khp

TINNED INGREDIENTS

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My partner and I have recently started the whole 30 diet, and I chose to start off with the salmon and sweet potato fish cakes.  I was very surprised that you use tinned products.  I chose to use fresh salmon and sweet potato and it was superb.  I noticed a few other tinned ingredients in some of the other recipes.  I do not use anything out of a tin - is it not more beneficial to use fresh? 

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Fresh is always better.. absolutely.

But not always convenient!!  Some days you just dont have the time to shop for and prepare fresh.  Tinned is good for last minute.. but I wouldnt make a constant habit of using it.

Very important when using tinned products to read the labels.

Tinned foods are generally higher in sodium plus companies are sneaky with "added ingrediants"   Specially soy found in many cans of tuna fish.

 

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You can always use fresh instead of canned or frozen, that's your decision. Canned versions of fish or even vegetables that don't have added non-compliant ingredients are great options for people who want to be able to keep food on hand to use in a pinch, for instance if whatever they planned on eating for a meal went off faster than expected or was eaten by someone else in the house. Canned items may also be more cost effective for some people.

If you check the ingredients carefully to be sure there's nothing added that would make it non compliant, canned foods are good options, if you want to use them. The canning process itself doesn't significantly change the nutrition of the food being canned, although obviously adding salt or soy or sugar or other ingredients will.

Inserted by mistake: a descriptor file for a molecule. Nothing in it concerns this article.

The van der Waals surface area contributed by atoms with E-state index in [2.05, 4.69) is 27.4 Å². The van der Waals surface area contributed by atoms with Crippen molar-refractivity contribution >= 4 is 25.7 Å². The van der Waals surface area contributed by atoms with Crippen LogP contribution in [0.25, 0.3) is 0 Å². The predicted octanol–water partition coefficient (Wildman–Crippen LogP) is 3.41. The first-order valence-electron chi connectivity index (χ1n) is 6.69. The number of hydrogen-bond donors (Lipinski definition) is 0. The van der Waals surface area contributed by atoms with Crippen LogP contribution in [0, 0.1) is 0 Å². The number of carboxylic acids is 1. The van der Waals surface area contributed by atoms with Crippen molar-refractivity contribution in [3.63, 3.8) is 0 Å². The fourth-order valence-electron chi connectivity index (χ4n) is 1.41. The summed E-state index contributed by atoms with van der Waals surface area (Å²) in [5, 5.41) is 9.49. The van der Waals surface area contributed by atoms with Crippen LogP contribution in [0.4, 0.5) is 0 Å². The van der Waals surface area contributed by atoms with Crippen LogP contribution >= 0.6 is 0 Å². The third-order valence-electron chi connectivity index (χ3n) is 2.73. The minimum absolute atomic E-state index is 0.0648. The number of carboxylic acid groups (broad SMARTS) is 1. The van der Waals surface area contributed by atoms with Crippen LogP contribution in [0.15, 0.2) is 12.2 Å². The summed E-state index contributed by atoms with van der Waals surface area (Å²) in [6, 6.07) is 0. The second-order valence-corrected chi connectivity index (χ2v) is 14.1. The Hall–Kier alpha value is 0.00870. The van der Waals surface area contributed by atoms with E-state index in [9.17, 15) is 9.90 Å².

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Thanks kbart64 - that is my opinion on canned foods too.  So many sneaky additives - I can understand that it is convenient and I am lucky enough to be able to buy fresh every day if I choose to. 

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If vegetables (or whatever) are canned right after they are picked ripe, vs. being picked early, stored somewhere to ripen more, then put on a boat and shipped from Chile to the U.S., put on a truck or train to be shipped to the interior of the U.S., then eventually put on a grocery store shelf, I think there are arguments to be made about "fresh" and "best."  Obviously everything depends on what's available locally, what's in season, where in the world you are, what your circumstances are, etc.

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I totally agree.  I was just surprised to see canned goods as the main ingredients.  I would have expected them to use fresh ingredients, and then say, "however, if you cannot get fresh, canned salmon/potatoes/tuna etc are acceptable to use".  Because of where I have lived and grown up, I have never seen canned sweet potatoes, for example. 

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39 minutes ago, khp said: